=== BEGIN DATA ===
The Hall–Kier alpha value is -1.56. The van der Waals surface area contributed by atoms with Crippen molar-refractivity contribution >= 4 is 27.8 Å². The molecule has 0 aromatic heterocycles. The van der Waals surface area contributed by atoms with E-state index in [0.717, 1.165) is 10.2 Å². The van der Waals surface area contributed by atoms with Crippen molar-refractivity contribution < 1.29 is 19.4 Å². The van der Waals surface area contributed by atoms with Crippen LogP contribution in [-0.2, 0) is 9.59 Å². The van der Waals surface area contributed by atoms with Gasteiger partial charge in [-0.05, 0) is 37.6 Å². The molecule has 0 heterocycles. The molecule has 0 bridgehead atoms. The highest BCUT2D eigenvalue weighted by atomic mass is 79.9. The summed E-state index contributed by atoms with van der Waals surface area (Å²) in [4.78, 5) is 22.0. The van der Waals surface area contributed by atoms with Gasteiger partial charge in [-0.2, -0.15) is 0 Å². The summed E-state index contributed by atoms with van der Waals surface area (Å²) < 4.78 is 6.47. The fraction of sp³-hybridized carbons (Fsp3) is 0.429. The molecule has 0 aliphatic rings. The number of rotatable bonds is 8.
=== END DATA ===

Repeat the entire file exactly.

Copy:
The Hall–Kier alpha value is -1.56. The van der Waals surface area contributed by atoms with Crippen molar-refractivity contribution >= 4 is 27.8 Å². The molecule has 0 aromatic heterocycles. The van der Waals surface area contributed by atoms with E-state index in [0.717, 1.165) is 10.2 Å². The van der Waals surface area contributed by atoms with Crippen molar-refractivity contribution < 1.29 is 19.4 Å². The van der Waals surface area contributed by atoms with Crippen LogP contribution in [-0.2, 0) is 9.59 Å². The van der Waals surface area contributed by atoms with Gasteiger partial charge in [-0.05, 0) is 37.6 Å². The molecule has 0 heterocycles. The molecule has 0 bridgehead atoms. The highest BCUT2D eigenvalue weighted by atomic mass is 79.9. The summed E-state index contributed by atoms with van der Waals surface area (Å²) in [4.78, 5) is 22.0. The van der Waals surface area contributed by atoms with Gasteiger partial charge in [-0.2, -0.15) is 0 Å². The summed E-state index contributed by atoms with van der Waals surface area (Å²) < 4.78 is 6.47. The fraction of sp³-hybridized carbons (Fsp3) is 0.429. The molecule has 0 aliphatic rings. The number of rotatable bonds is 8.